Blog Business Entertainment Environment Health Latest News News Analysis Opinion Science Sports Technology World
Is being an outfit repeater all that bad?

My college began physical classes last week and I had to be ready for it. After a year and a half of attending college online, I was to finally step foot into the campus. Like any other first-time college goer, I had to look trendy so that I could be perceived as in vogue by my peers. Owing to Covid lockdowns and restrictions, I didn’t go out as frequently and did sparsely buy clothes in the last few years. Now that I had to go out regularly, I had to check my closet for the right kind of clothing. Almost all the clothes I owned seemed outdated. Some of them were not even worn ones. A fresh pair of blue denims didn’t pass the test as the skinny jeans were now replaced by straight jeans, tapered jeans, mom jeans, bootcut jeans and its kin. I learnt striped tops are ousted by floral prints, and crops by midribs. 


The transmission of fashion trends to humble households was never this fast before. There is an unprecedented influx of ramp-ready clothing in the markets. While this can be perceived as democratization of the fashion industry, there is a large volume of wasteful clothing being generated due to an increase in the frequency of buying clothing. While the prices of these clothes do not burn a whole in the pockets of shoppers, the real price is being paid by the planet.


Fast Fashion


Fast Fashion is the mass production of affordable replicas of ramp-show trends. The collections are constantly revamped making the apparel more and more disposable. The buyer is sublimely prompted to visit the store several times in a year and overturn their wardrobe to not miss out on new trends. This has largely reduced the life of clothing. You wear a certain dress a couple of times, and before you know it, it is out of fashion. The reflex to keep oneself updated is being fed incessantly by the fast fashion brands like Zara, H&M, Shein etc.


 


The real cost of Fast Fashion


A Chinese Fast Fashion brand is notoriously famous for not having a single physical store in place, yet delivering orders to anywhere in the world within a couple of weeks of ordering. The website is always on some kind of sale all through the year, minimum shipping charges and renewed collections every few weeks. It fashions itself as a “real time” fashion retailer, which tracks on trendy styles to produce them in 5-7 days to be placed on their online shelves. Yet no one knows what their supply chain looks like.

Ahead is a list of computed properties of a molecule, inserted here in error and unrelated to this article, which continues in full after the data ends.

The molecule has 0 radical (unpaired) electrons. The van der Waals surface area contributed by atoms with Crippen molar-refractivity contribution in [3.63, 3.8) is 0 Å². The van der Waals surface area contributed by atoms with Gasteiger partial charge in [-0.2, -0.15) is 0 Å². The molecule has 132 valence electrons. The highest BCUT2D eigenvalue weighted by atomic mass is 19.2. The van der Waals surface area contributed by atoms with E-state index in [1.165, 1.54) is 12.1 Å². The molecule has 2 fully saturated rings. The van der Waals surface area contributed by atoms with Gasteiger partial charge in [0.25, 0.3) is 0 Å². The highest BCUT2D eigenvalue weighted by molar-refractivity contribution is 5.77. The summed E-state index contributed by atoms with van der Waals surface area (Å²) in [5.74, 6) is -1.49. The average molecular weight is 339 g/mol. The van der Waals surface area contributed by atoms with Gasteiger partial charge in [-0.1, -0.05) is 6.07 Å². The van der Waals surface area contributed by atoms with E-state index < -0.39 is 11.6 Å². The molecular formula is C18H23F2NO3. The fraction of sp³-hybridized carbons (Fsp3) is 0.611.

Informal and unregulated labor – 


The very profitable model of outsourced factories for turnaround clothing has led to deterioration of working conditions for those employed in the sector. According to the Worker Rights Advocacy Groups, KnowTheChain’s 2021 Apparel footwear benchmark Report, 54 percent of the 37 Fast Fashion Giants it examined, has alleged forced labor somewhere in its supply chain.


The demand for shorter turnaround periods and cutting down prices is making it difficult for factory owners to adhere to ethical practices. Woman are most affected by this malpractice as majority of workers in garment industry are woman.


The dumping of cloth piles


 All the clothes which get discarded for a wardrobe overhaul goes into unofficial landfills. Since clothing is non-biodegradable, traditional landfills by municipalities do not welcome them.


 Astonishing 25% of all textiles goes to dumping grounds each year. (UNECE 2018). The widespread consumerism in the clothing industry is reflected by the mountainous piles of clothes on Chile’s Atacama Desert.


Carbon footprints 


The carbon emission footprints of this industry are not as ephemeral as their product. According to UNEP 2918, The fashion industry is responsible for 8-10% of humanity’s carbon emissions-more than all international flights and maritime shipping combined. 


Water Consumption


Water enough to meet the demand of five million people is used by the garment industry annually, according to UNCTAD 2020 and around 20% of industrial waste water originates in garment factories. 


 


 Fast fashion needs to slow down


 


While it is tempting to dispose of clothing as frequently as one can and buy influencer approved latest styles, it is causing clothes to pile up on open land and job security and wages for garment employees being trivialized. Maybe this is a bigger crime than being an outfit repeater. The highly profiteering model of fast fashion needs to accommodate sustainability and durability to its set of rules. The shady world behind the surface has to be brought to light and greater transparency has to be ensured. The inexpensive fashionable outfits are not all that inexpensive.  


 


Share This Post On

Tags: #environment #fastfashion



0 comments

Leave a comment


You need to login to leave a comment. Log-in
TheSocialTalks was founded in 2020 as an alternative to mainstream media which is fraught with misinformation, disinformation and propaganda. We have a strong dedication to publishing authentic news that abides by the principles and ethics of journalism. We are a not-for-profit organisation driven by a passion for truth and justice in society.

Our team of journalists and editors from all over the world work relentlessly to deliver real stories affecting our society. To keep our operations running, we depend on support in the form of donations. Kindly spare a minute to donate to support our writers and our cause. Your financial support goes a long way in running our operations and publishing real news and stories about issues affecting us. It also helps us to expand our organisation, making our news accessible to more everyone and deepening our impact on the media.

Support fearless and fair journalism today.


Related